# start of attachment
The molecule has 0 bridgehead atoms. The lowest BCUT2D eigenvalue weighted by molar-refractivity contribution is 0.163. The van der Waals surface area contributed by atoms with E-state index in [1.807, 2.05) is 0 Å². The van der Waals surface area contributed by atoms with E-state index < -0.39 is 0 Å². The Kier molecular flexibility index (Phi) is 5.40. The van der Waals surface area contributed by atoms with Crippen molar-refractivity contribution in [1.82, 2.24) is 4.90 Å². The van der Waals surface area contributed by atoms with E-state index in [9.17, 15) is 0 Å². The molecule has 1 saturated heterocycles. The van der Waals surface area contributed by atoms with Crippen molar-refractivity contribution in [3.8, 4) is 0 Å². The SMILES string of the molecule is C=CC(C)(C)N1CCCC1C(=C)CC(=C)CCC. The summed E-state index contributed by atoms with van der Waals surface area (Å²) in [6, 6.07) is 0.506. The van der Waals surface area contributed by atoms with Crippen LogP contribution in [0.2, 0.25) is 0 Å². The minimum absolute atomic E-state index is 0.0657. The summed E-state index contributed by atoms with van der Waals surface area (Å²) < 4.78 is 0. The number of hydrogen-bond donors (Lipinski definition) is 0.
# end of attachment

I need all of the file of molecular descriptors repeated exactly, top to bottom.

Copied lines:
The molecule has 0 bridgehead atoms. The lowest BCUT2D eigenvalue weighted by molar-refractivity contribution is 0.163. The van der Waals surface area contributed by atoms with E-state index in [1.807, 2.05) is 0 Å². The van der Waals surface area contributed by atoms with E-state index < -0.39 is 0 Å². The Kier molecular flexibility index (Phi) is 5.40. The van der Waals surface area contributed by atoms with Crippen molar-refractivity contribution in [1.82, 2.24) is 4.90 Å². The van der Waals surface area contributed by atoms with E-state index in [9.17, 15) is 0 Å². The molecule has 1 saturated heterocycles. The van der Waals surface area contributed by atoms with Crippen molar-refractivity contribution in [3.8, 4) is 0 Å². The SMILES string of the molecule is C=CC(C)(C)N1CCCC1C(=C)CC(=C)CCC. The summed E-state index contributed by atoms with van der Waals surface area (Å²) in [6, 6.07) is 0.506. The van der Waals surface area contributed by atoms with Crippen LogP contribution in [0.2, 0.25) is 0 Å². The minimum absolute atomic E-state index is 0.0657. The summed E-state index contributed by atoms with van der Waals surface area (Å²) < 4.78 is 0. The number of hydrogen-bond donors (Lipinski definition) is 0.